How we fight it is exactly what more ?insurrectionary anarchists?, (this of course is a broad term) wish to address. Most would probably contend that Food Not Bombs is an ultimately pointless activity that really does nothing to actually combat the problems that it is trying to curtail, and thus is generally a waste of time for anarchists. I find that this critique holds a lot of water. If actions are the most important weapon of dialogue between the oppressed, and we are seeking to maximize self-organization, and self-emancipation of the exploited (ourselves included), via them/ourselves, then how are Food Not Bombs, and the rest of the ?anarcho-charities?? doing this? Even the name, ?Food Not Bombs??, implies that we want the government to provide ?food?? instead of ?bombs??. In reality, we don?t want the government to do anything; we want to abolish the state, and have complete autonomy and self-determination over our lives and communities. It is perhaps even more foolish to think that we can ?pressure?? the government into changing it?s policies by feeding people.

Of course, some credit must be given to Food Not Bombs groups all over the world, who in are probably the largest ?radical? network actively feeding people. The history of resistance by Food Not Bombs groups is also impressive. The San Francisco chapter faced hundreds of arrests and occupied Golden Gate park serving communal meals and squatting on the land. Food Not Bombs activists have spilled over into working on other issues, such as Homes Not Jails and Copwatch, which bring even more skills and networks into the anti-authoritarian milieu. Food Not Bombs groups were crucial in the anarchist relief efforts that followed the Katrina disaster. This has all been done as chapters across the world have faced at times brutal police repression. Moreover, FNB collective have worked to bring many people into the anarchist/anti-authoritarian movement, by conducting an activity that is easy to do, and gets people active and talking to others. The question is, is this any different than what the churches do?

Many Food Not Bombs activists would contend that the work that FNB does is very different than the activities of churches and other groups who see homelessness as an unfortunate occurrence, not something that is a result of a class based economic system. Many would point to FNB?s critique of capitalism and its wastefulness, and its importance for taking over public space, that Food Not Bombs is in fact a radical project.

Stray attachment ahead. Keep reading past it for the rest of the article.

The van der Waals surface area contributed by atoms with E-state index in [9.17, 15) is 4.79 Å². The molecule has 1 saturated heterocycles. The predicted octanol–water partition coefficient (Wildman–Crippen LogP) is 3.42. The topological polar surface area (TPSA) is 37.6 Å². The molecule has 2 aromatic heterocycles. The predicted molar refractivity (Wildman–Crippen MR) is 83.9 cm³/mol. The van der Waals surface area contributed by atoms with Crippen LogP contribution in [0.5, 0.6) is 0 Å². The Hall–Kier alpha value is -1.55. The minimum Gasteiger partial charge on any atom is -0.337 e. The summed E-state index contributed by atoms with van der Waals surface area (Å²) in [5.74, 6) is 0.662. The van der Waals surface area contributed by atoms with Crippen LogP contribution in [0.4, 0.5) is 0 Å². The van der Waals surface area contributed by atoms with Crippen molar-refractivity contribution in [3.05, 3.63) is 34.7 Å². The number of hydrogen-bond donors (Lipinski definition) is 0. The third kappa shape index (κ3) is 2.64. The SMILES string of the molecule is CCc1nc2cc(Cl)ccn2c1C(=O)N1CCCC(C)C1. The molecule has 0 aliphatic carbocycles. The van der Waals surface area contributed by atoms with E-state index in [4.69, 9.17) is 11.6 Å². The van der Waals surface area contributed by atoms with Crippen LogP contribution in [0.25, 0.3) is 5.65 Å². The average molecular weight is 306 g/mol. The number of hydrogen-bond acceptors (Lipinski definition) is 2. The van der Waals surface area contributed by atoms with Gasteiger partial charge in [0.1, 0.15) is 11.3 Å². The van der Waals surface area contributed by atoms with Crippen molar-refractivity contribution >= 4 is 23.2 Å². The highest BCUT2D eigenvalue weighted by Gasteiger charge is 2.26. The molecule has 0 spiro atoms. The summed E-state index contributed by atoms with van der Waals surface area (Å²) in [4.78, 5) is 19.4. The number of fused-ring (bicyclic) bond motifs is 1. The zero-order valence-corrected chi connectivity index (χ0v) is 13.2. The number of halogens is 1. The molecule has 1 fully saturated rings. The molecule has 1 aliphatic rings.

The problem with this conception of FNB though, is that fundamentally nothing is really different in the social relationships which are created through these types of programs. There is still the division between the ?servers and cookers??, of the food, and ?the homeless??. Also, while to many the idea of dumpster diving as a way of getting food to cook is radical, most homeless people already engage in this activity on a day to day basis. For them, their eyes are already open to the realities of what the system is dishing out at them. For many FNBers though, they want to ?speak truth to power?? by showing people that homeless people do exist within their town, and that ?something should be done about it??. The problem with this is that it ignores the direct needs of people who really could use solidarity, and also neglects that fact that homeless people out on the street are often there for different reasons. Some will probably be there for the rest of their lives due to mental, health, or drug problems. Others might be there for only a short while, and are victims of landlords, lay offs or job issues, abusive husbands or boyfriends, or a whole range of other problems. There are also some homeless people that are there by choice, although this group is usually small and young.